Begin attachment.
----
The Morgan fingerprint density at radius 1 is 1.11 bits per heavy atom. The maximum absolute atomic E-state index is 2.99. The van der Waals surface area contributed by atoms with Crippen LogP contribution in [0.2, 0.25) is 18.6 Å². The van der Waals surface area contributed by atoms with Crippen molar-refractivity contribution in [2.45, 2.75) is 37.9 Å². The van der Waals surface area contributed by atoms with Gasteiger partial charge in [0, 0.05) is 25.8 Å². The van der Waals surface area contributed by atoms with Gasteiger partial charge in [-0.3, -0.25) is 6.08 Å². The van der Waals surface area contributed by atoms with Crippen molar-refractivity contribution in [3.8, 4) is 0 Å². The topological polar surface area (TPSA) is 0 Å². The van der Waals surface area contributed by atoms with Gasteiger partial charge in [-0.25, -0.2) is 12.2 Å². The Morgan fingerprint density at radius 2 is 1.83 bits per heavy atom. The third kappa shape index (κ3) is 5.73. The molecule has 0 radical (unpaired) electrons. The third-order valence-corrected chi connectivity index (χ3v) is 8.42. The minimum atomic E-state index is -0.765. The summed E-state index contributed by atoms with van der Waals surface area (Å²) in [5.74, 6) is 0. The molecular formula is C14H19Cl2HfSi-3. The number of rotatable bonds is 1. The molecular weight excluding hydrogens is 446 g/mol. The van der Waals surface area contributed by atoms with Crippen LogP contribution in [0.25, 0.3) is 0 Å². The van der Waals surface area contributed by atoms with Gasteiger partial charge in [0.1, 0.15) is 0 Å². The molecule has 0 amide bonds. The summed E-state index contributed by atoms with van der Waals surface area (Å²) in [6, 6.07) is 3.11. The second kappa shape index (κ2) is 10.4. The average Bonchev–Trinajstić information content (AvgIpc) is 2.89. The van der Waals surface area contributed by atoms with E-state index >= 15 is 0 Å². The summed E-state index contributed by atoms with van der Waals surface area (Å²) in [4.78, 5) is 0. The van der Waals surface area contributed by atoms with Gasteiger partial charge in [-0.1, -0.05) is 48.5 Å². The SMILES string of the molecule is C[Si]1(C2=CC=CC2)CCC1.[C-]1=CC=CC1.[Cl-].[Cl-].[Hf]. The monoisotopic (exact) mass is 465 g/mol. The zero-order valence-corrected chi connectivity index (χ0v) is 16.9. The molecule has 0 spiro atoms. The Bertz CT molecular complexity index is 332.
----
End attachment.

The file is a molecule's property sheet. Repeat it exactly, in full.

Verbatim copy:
The Morgan fingerprint density at radius 1 is 1.11 bits per heavy atom. The maximum absolute atomic E-state index is 2.99. The van der Waals surface area contributed by atoms with Crippen LogP contribution in [0.2, 0.25) is 18.6 Å². The van der Waals surface area contributed by atoms with Crippen molar-refractivity contribution in [2.45, 2.75) is 37.9 Å². The van der Waals surface area contributed by atoms with Gasteiger partial charge in [0, 0.05) is 25.8 Å². The van der Waals surface area contributed by atoms with Gasteiger partial charge in [-0.3, -0.25) is 6.08 Å². The van der Waals surface area contributed by atoms with Crippen molar-refractivity contribution in [3.8, 4) is 0 Å². The topological polar surface area (TPSA) is 0 Å². The van der Waals surface area contributed by atoms with Gasteiger partial charge in [-0.25, -0.2) is 12.2 Å². The Morgan fingerprint density at radius 2 is 1.83 bits per heavy atom. The third kappa shape index (κ3) is 5.73. The molecule has 0 radical (unpaired) electrons. The third-order valence-corrected chi connectivity index (χ3v) is 8.42. The minimum atomic E-state index is -0.765. The summed E-state index contributed by atoms with van der Waals surface area (Å²) in [5.74, 6) is 0. The molecular formula is C14H19Cl2HfSi-3. The number of rotatable bonds is 1. The molecular weight excluding hydrogens is 446 g/mol. The van der Waals surface area contributed by atoms with Crippen LogP contribution in [0.25, 0.3) is 0 Å². The van der Waals surface area contributed by atoms with Gasteiger partial charge in [0.1, 0.15) is 0 Å². The molecule has 0 amide bonds. The summed E-state index contributed by atoms with van der Waals surface area (Å²) in [6, 6.07) is 3.11. The second kappa shape index (κ2) is 10.4. The average Bonchev–Trinajstić information content (AvgIpc) is 2.89. The van der Waals surface area contributed by atoms with E-state index >= 15 is 0 Å². The summed E-state index contributed by atoms with van der Waals surface area (Å²) in [4.78, 5) is 0. The van der Waals surface area contributed by atoms with Gasteiger partial charge in [-0.1, -0.05) is 48.5 Å². The SMILES string of the molecule is C[Si]1(C2=CC=CC2)CCC1.[C-]1=CC=CC1.[Cl-].[Cl-].[Hf]. The monoisotopic (exact) mass is 465 g/mol. The zero-order valence-corrected chi connectivity index (χ0v) is 16.9. The molecule has 0 spiro atoms. The Bertz CT molecular complexity index is 332.